• (noun): English general and statesman who led the parliamentary army in the English Civil War (1599-1658).
    Synonyms: Oliver Cromwell, Ironsides

Some articles on cromwell:

List Of Landor's Imaginary Conversations - Second Series: Dialogues of Sovereigns and Statesmen
... Richard I and the Abbot of Boxley Henry IV and Sir Arnold Savage Oliver Cromwell and Walter Noble James I and Isaac Casaubon Peter Leopold and President Du Paty Kosciusko and Poniatowski ... XVIII and Talleyrand Romilly and Wilberforce Oliver Cromwell and Sir Oliver Cromwell Admiral Blake and Humphrey Blake ...
List Of 1632 Characters - Oliver Cromwell
... Oliver Cromwell (April 25, 1599 - September 3, 1658) was an English military and political leader helped make England into a republican Commonwealth and later became Lord Protector of England ... After the execution of King Charles I in 1649, Cromwell dominated the short-lived Commonwealth of England, conquered Ireland and Scotland, and ruled as Lord Protector from 1653 ... Cromwell was later rescued by a USE commando group ...
Louise Cromwell Brooks - Biography
... She was born around 1890 to Eva Roberts Cromwell and Oliver Eaton Cromwell ... Cromwell, the American diplomat and husband to Doris Duke ... Louise Cromwell married Walter J ...
Cromwell, Nottinghamshire
53.14°N 0.81°W / 53.14 -0.81 Cromwell Cromwell Population 188 OS grid reference SK798614 District Newark and Sherwood Shire county Nottinghamshire Region East Midlands Country England Sovereign state ... Giles' Church, Cromwell is 13th century, with a tower built c ... Cromwell is one of the 4 Thankful Villages in Nottinghamshire - those rare places that suffered no fatalities during the Great War of 1914 to 1918 ...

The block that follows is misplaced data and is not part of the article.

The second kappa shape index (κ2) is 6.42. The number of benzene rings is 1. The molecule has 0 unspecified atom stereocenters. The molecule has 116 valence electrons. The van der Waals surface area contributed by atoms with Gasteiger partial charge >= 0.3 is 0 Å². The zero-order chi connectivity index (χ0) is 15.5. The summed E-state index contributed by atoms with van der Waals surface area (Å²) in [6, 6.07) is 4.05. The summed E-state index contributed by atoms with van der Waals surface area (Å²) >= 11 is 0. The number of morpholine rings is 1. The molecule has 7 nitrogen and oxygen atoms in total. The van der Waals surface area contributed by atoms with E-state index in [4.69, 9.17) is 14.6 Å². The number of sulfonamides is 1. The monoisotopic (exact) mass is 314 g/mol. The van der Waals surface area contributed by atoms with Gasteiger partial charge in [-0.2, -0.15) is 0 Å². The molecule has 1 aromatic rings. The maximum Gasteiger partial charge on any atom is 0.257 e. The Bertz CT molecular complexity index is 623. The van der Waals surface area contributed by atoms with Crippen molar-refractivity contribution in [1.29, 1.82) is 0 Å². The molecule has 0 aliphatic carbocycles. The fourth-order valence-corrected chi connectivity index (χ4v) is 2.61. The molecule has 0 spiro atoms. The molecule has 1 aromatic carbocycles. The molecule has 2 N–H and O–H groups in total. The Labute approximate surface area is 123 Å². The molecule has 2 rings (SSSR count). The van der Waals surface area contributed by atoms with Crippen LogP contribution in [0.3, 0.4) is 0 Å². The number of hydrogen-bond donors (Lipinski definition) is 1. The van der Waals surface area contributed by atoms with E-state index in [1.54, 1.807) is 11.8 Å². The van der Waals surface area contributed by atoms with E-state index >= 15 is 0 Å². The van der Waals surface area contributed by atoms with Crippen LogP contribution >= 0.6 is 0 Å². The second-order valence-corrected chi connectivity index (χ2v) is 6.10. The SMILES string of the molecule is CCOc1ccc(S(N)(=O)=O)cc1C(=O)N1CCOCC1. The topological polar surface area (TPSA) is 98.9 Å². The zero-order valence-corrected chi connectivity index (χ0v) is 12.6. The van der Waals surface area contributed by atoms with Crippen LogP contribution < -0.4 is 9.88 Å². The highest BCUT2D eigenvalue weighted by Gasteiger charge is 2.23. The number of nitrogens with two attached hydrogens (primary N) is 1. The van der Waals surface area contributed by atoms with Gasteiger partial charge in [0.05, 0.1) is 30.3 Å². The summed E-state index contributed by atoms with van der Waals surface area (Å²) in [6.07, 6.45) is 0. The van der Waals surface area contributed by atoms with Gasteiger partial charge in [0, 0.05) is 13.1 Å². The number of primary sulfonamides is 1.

St. Giles' Church, Cromwell - Current Parish Status
... It is in a group of parishes which includes St ... Andrew's Church, Caunton St ...

Famous quotes containing the word cromwell:

    No man rises so high as he knows not whither he goes.
    —Oliver Cromwell (1599–1658)

    He was not in the least a rhetorician, was not talking to Buncombe or his constituents anywhere, had no need to invent anything but to tell the simple truth, and communicate his own resolution; therefore he appeared incomparably strong, and eloquence in Congress and elsewhere seemed to me at a discount. It was like the speeches of Cromwell compared with those of an ordinary king.
    Henry David Thoreau (1817–1862)

    I had rather have a plain, russet-coated Captain, that knows what he fights for, and loves what he knows, than that which you call a Gentle-man and is nothing else.
    —Oliver Cromwell (1599–1658)